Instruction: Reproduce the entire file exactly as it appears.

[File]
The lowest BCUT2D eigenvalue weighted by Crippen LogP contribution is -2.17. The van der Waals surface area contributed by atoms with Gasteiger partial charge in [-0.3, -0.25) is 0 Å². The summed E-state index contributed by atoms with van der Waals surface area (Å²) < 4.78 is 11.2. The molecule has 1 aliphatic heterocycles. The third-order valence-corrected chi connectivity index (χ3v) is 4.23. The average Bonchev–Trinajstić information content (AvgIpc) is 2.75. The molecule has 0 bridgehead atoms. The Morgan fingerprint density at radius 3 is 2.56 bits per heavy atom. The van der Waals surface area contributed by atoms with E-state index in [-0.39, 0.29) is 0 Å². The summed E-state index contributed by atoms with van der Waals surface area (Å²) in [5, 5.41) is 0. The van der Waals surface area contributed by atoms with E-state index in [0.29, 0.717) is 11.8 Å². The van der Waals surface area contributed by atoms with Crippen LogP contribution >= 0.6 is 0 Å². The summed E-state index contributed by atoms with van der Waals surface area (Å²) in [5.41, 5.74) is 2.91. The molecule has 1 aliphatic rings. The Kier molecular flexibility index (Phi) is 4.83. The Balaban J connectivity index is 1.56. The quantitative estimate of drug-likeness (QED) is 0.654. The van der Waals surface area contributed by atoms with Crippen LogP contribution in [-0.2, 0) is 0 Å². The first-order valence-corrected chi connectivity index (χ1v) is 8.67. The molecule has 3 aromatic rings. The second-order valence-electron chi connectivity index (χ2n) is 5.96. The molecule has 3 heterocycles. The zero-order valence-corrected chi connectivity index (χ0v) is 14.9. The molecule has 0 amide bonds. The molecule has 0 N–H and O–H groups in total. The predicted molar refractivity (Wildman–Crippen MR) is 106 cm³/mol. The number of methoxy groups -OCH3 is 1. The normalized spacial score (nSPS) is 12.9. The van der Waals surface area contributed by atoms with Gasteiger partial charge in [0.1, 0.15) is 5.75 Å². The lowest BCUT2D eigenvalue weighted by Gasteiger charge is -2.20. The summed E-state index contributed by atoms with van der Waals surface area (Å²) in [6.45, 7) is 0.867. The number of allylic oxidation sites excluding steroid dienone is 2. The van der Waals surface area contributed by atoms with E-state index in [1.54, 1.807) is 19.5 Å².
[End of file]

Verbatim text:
The lowest BCUT2D eigenvalue weighted by Crippen LogP contribution is -2.17. The van der Waals surface area contributed by atoms with Gasteiger partial charge in [-0.3, -0.25) is 0 Å². The summed E-state index contributed by atoms with van der Waals surface area (Å²) < 4.78 is 11.2. The molecule has 1 aliphatic heterocycles. The third-order valence-corrected chi connectivity index (χ3v) is 4.23. The average Bonchev–Trinajstić information content (AvgIpc) is 2.75. The molecule has 0 bridgehead atoms. The Morgan fingerprint density at radius 3 is 2.56 bits per heavy atom. The van der Waals surface area contributed by atoms with E-state index in [-0.39, 0.29) is 0 Å². The summed E-state index contributed by atoms with van der Waals surface area (Å²) in [5, 5.41) is 0. The van der Waals surface area contributed by atoms with E-state index in [0.29, 0.717) is 11.8 Å². The van der Waals surface area contributed by atoms with Crippen LogP contribution >= 0.6 is 0 Å². The summed E-state index contributed by atoms with van der Waals surface area (Å²) in [5.41, 5.74) is 2.91. The molecule has 1 aliphatic rings. The Kier molecular flexibility index (Phi) is 4.83. The Balaban J connectivity index is 1.56. The quantitative estimate of drug-likeness (QED) is 0.654. The van der Waals surface area contributed by atoms with Crippen LogP contribution in [-0.2, 0) is 0 Å². The first-order valence-corrected chi connectivity index (χ1v) is 8.67. The molecule has 3 aromatic rings. The second-order valence-electron chi connectivity index (χ2n) is 5.96. The molecule has 3 heterocycles. The zero-order valence-corrected chi connectivity index (χ0v) is 14.9. The molecule has 0 amide bonds. The molecule has 0 N–H and O–H groups in total. The predicted molar refractivity (Wildman–Crippen MR) is 106 cm³/mol. The number of methoxy groups -OCH3 is 1. The normalized spacial score (nSPS) is 12.9. The van der Waals surface area contributed by atoms with Gasteiger partial charge in [0.1, 0.15) is 5.75 Å². The lowest BCUT2D eigenvalue weighted by Gasteiger charge is -2.20. The summed E-state index contributed by atoms with van der Waals surface area (Å²) in [6.45, 7) is 0.867. The number of allylic oxidation sites excluding steroid dienone is 2. The van der Waals surface area contributed by atoms with E-state index in [1.54, 1.807) is 19.5 Å².